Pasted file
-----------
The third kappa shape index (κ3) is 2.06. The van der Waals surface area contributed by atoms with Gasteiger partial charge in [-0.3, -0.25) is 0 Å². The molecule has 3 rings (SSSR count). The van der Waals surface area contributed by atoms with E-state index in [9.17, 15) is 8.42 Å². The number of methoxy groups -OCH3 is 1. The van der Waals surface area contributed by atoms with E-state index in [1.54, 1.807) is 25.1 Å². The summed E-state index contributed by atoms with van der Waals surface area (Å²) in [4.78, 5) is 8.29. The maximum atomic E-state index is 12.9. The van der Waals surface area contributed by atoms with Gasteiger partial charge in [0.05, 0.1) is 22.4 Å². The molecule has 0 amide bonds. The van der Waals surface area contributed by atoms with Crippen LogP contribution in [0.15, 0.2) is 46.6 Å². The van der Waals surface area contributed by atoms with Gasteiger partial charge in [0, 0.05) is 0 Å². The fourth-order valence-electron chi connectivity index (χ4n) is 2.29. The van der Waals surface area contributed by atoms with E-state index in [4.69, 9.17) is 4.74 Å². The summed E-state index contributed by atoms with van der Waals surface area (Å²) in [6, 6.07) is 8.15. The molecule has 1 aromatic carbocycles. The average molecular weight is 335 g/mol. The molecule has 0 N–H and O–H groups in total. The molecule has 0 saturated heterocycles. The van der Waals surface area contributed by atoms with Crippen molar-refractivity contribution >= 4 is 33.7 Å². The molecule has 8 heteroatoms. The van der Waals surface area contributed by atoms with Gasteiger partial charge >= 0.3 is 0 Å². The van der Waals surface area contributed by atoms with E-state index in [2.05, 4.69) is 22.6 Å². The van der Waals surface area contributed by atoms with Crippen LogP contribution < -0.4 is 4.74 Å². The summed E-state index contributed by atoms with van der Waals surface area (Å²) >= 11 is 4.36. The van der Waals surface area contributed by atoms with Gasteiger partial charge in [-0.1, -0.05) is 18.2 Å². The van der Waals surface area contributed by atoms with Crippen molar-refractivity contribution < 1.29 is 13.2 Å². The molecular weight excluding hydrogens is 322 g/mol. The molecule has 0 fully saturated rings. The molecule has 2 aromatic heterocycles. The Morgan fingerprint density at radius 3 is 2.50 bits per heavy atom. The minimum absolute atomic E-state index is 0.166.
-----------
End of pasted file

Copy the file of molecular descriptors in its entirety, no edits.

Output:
The third kappa shape index (κ3) is 2.06. The van der Waals surface area contributed by atoms with Gasteiger partial charge in [-0.3, -0.25) is 0 Å². The molecule has 3 rings (SSSR count). The van der Waals surface area contributed by atoms with E-state index in [9.17, 15) is 8.42 Å². The number of methoxy groups -OCH3 is 1. The van der Waals surface area contributed by atoms with E-state index in [1.54, 1.807) is 25.1 Å². The summed E-state index contributed by atoms with van der Waals surface area (Å²) in [4.78, 5) is 8.29. The maximum atomic E-state index is 12.9. The van der Waals surface area contributed by atoms with Gasteiger partial charge in [0.05, 0.1) is 22.4 Å². The molecule has 0 amide bonds. The van der Waals surface area contributed by atoms with Crippen LogP contribution in [0.15, 0.2) is 46.6 Å². The van der Waals surface area contributed by atoms with Gasteiger partial charge in [0, 0.05) is 0 Å². The fourth-order valence-electron chi connectivity index (χ4n) is 2.29. The van der Waals surface area contributed by atoms with E-state index in [4.69, 9.17) is 4.74 Å². The summed E-state index contributed by atoms with van der Waals surface area (Å²) in [6, 6.07) is 8.15. The molecule has 1 aromatic carbocycles. The average molecular weight is 335 g/mol. The molecule has 0 N–H and O–H groups in total. The molecule has 0 saturated heterocycles. The van der Waals surface area contributed by atoms with Crippen molar-refractivity contribution >= 4 is 33.7 Å². The molecule has 8 heteroatoms. The van der Waals surface area contributed by atoms with Gasteiger partial charge >= 0.3 is 0 Å². The van der Waals surface area contributed by atoms with E-state index in [2.05, 4.69) is 22.6 Å². The van der Waals surface area contributed by atoms with Crippen LogP contribution < -0.4 is 4.74 Å². The summed E-state index contributed by atoms with van der Waals surface area (Å²) >= 11 is 4.36. The van der Waals surface area contributed by atoms with Gasteiger partial charge in [-0.1, -0.05) is 18.2 Å². The van der Waals surface area contributed by atoms with Crippen molar-refractivity contribution < 1.29 is 13.2 Å². The molecular weight excluding hydrogens is 322 g/mol. The molecule has 0 fully saturated rings. The molecule has 2 aromatic heterocycles. The Morgan fingerprint density at radius 3 is 2.50 bits per heavy atom. The minimum absolute atomic E-state index is 0.166.